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SAN FRANCISCO -- Completed sales of convenience stores shot up during the first quarter of 2012, according to BizBuySell.com's Insight Report.
The website reported that 69 c-stores were sold during the latest quarter, compared to 46 in 2011's fourth quarter and 45 during the first quarter of last year.
The figures outpaced business sales as a whole, according to the data. BizBuySell.com claimed 1,729 retail businesses were sold in the first quarter of 2012, a 3.9 percent increase vs. last year's first quarter.
That increase marked the largest number of retail business sales since the fourth quarter of 2008, reported the website.
"Seeing small business transaction totals reach 2008 levels bodes well for the upcoming months," said Mike Handelsman group general manager of BizBuySell.com and BizQuest.com. "While we are not out of the woods yet, economic factors are slowly improving and have given the business-for-sale marketplace a nice boost to start 2012."
The website cited one main driver for the increase in business sales. Business owners were willing to accept lower prices than in previous quarters.
"Business owners are continuing to adjust their pricing in order to expedite a sale," Handelsman said. "While some may still be holding out for an economic recovery, many more are trying to exit at acceptable prices, even if it means settling for a lower number than originally expected."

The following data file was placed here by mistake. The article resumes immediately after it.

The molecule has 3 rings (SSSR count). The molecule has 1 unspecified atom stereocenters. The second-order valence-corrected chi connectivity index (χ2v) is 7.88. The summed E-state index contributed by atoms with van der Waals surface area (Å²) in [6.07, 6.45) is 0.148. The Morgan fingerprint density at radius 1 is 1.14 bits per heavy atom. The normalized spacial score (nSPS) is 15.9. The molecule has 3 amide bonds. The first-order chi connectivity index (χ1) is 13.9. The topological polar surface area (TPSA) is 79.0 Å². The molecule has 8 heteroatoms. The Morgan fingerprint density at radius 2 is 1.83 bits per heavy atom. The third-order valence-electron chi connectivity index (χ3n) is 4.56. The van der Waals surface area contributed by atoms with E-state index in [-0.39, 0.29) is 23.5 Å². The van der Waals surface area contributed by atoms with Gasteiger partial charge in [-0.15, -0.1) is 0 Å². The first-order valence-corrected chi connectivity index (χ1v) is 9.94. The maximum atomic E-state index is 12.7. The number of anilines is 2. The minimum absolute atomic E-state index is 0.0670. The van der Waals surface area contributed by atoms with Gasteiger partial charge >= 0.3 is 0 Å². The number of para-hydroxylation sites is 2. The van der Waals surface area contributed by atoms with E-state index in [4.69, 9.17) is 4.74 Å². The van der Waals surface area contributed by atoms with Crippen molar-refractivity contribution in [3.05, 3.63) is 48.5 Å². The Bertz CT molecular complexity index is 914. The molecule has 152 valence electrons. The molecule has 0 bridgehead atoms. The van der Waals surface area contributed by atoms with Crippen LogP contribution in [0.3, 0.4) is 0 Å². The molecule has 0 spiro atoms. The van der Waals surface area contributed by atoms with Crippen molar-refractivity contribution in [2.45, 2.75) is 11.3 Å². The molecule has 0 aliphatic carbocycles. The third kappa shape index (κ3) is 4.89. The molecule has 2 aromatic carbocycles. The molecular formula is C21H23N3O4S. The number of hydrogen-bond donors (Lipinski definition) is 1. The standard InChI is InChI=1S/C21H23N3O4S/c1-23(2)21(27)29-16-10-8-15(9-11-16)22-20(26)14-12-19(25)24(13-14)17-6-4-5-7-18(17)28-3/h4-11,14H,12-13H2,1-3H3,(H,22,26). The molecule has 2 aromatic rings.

Lower-priced sales rang true in the c-store industry when comparing quarter to quarter, but not year over year. During the latest quarter, the average c-store sold for $137,500, compared to $145,000 in 2011's fourth quarter and $133,000 in the first quarter last year.
Another factor allowing business sales to increase was a more favorable lending environment, BizBuySell.com reported. Banks have become more lenient recently regarding their lending practices, according to the site.
Looking ahead, Handelsman said he expects continued growth in business sales for the remainder of the year.
"There are certainly small business owners who have been biding their time since the recession hit in 2008," he said. "With better financing available for buyers and a larger supply of businesses ready to hit the market, we may finally have the right conditions for a more significant bump in the number of closed transactions.